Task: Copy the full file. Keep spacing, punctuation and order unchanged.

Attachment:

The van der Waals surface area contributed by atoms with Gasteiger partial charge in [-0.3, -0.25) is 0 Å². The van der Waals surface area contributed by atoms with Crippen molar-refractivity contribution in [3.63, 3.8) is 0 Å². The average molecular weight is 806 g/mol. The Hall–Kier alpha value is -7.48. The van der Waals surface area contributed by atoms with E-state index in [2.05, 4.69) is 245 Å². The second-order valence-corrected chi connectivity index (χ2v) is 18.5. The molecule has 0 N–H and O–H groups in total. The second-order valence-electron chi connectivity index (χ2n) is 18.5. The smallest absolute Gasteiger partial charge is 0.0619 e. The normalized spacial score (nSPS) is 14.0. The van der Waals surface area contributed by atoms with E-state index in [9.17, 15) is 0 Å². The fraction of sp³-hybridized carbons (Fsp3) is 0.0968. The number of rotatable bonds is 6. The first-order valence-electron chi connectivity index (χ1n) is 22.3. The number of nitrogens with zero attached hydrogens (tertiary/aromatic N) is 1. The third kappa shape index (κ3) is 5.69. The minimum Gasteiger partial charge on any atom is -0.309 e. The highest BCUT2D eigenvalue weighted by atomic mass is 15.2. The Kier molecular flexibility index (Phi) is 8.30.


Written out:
The van der Waals surface area contributed by atoms with Gasteiger partial charge in [-0.3, -0.25) is 0 Å². The van der Waals surface area contributed by atoms with Crippen molar-refractivity contribution in [3.63, 3.8) is 0 Å². The average molecular weight is 806 g/mol. The Hall–Kier alpha value is -7.48. The van der Waals surface area contributed by atoms with E-state index in [2.05, 4.69) is 245 Å². The second-order valence-corrected chi connectivity index (χ2v) is 18.5. The molecule has 0 N–H and O–H groups in total. The second-order valence-electron chi connectivity index (χ2n) is 18.5. The smallest absolute Gasteiger partial charge is 0.0619 e. The normalized spacial score (nSPS) is 14.0. The van der Waals surface area contributed by atoms with E-state index in [9.17, 15) is 0 Å². The fraction of sp³-hybridized carbons (Fsp3) is 0.0968. The number of rotatable bonds is 6. The first-order valence-electron chi connectivity index (χ1n) is 22.3. The number of nitrogens with zero attached hydrogens (tertiary/aromatic N) is 1. The third kappa shape index (κ3) is 5.69. The minimum Gasteiger partial charge on any atom is -0.309 e. The highest BCUT2D eigenvalue weighted by atomic mass is 15.2. The Kier molecular flexibility index (Phi) is 8.30.